I have not heard back from you but want to leave my thoughts for your return (since you appear offline now).
Now in regards ***** ***** question, these could cause a gut blockage if he has eaten quite a bit. Though this could cause pancreatitis and severe gut irritation as well which would appear the same way.
With this all in mind, as long as he can keep water down, we can try some home supportive care to try to settle his stomach. To start, if he hasn’t just vomited (since otherwise we’d need to rest the stomach for a few hours first), you can consider treating with an OTC pet safe antacid [ie Pepcid (More Info/Dose @http://www.petplace.com/article/drug-library/library/over-the-counter/famotidine-pepcid), Zantac (More Info/Dose @ http://www.petplace.com/article/drug-library/library/over-the-counter/ranitidine-hcl-zantac)]. Whichever you choose, we’d give this 20 minutes before offering food to allow absorption. Of course, do double check with your vet if he has a known health issues or is on any medications you haven't mentioned. Also if you give this and he cannot keep it down due to nausea that is usually a red flag that we need to bypass his mouth with injectable anti-vomiting medication from his vet.
Once he is more settled, you can plan to try small meals of a light/easily digestible diet. Examples you can use are cooked white rice with boiled chicken, boiled white fish, or scrambled eggs, or meat baby food (garlic/onion free only) that can be used too. The aim of these diets is that they will be better tolerated/absorbed by the compromised gut. Therefore, it should get more nutrients in and result in less GI upset and less diarrhea. Fiber (ie canned pumpkin, all bran) should also be added to these meals to help push the corn material through the gut and firm the stools. You can also add an OTC probiotic (ie Benebac, Fortiflora) to this to normalize the gut’s good bacteria in the wake of this ingestion. As long as improvement is being seen, I usually advise continuing this until the signs are settled, and then weaning slowly back to what you normally feed.
Since dehydration is a risk with what he as eaten, we need to keep an eye on his hydration. To check this and make sure dehydration isn’t an issue, there are a few parameters you can test. Further to checking for gum moisture, you will want to make sure his eyes are not looking sunken and that he doesn’t have a "skin tent" when you lift the skin. To see how to check these, you can find a good video HERE (http://www.ehow.com/video_12232503_dog-dehydrated.html). If you do see any of these signs already, then that would be our cue to have him seen before this becomes an additional issue (especially since its often dehydration that makes them feel unwell).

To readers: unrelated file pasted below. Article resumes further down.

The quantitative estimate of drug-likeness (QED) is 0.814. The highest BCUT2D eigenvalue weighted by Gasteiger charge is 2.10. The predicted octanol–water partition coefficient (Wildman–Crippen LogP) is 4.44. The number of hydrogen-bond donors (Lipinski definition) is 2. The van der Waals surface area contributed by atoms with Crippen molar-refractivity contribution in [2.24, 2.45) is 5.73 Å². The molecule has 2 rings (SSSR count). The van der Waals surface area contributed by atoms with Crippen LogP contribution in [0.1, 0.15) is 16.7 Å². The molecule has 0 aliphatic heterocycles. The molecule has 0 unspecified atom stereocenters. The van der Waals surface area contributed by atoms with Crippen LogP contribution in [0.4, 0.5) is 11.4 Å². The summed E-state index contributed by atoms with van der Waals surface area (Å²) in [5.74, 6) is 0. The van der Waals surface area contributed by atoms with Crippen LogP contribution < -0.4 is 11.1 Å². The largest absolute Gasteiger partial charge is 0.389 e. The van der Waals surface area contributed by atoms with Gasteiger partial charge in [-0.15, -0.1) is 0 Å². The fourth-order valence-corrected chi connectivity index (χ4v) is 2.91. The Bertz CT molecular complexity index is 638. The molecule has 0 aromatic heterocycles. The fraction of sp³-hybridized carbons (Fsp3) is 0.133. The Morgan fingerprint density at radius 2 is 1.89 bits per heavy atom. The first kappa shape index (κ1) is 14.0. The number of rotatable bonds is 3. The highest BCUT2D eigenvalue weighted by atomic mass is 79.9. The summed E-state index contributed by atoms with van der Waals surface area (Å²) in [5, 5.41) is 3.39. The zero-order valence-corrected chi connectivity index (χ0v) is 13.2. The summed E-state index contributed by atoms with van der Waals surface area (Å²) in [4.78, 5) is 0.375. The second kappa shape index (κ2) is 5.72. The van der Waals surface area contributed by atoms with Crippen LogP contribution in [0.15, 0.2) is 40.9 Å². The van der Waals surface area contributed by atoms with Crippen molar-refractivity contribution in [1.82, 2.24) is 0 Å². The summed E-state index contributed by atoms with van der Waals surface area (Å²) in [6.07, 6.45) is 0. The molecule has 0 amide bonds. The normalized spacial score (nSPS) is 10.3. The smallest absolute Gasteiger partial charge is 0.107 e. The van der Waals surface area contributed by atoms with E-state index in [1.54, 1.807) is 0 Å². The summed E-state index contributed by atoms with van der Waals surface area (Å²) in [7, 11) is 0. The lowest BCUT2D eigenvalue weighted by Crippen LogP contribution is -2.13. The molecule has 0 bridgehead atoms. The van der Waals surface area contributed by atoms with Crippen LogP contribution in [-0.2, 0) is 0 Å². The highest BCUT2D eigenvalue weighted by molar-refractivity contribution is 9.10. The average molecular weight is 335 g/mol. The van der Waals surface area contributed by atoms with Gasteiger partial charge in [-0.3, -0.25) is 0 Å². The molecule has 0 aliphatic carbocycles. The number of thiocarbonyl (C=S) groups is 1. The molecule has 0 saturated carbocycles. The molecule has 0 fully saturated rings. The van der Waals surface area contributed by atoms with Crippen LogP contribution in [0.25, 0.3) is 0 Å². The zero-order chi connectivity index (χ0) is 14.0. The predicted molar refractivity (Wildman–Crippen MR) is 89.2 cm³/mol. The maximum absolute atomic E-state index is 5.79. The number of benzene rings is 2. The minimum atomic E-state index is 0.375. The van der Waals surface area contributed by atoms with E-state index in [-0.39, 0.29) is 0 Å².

Overall, his ingestion of feed corn kernels does carry some risk of blockage but also the above. And all of these could trigger vomiting and diarrhea as you are seeing. Of course, if he has pale gums, belly pain or there is blood in either vomit or diarrhea; we'd want him seen now. Otherwise, you can try supportive care to try to settle his stomach. Though if he cannot keep that or water down, appears dehydrated already, or doesn’t respond to the above within 12-24 hours; then we'd want to get his vet involved. They can assess his hydration, determine if we have a blockage that needs to be addressed, and if that can be ruled out, then get him onto injectable anti-vomiting medication +/- fluids to settle his gut.
Please take care,
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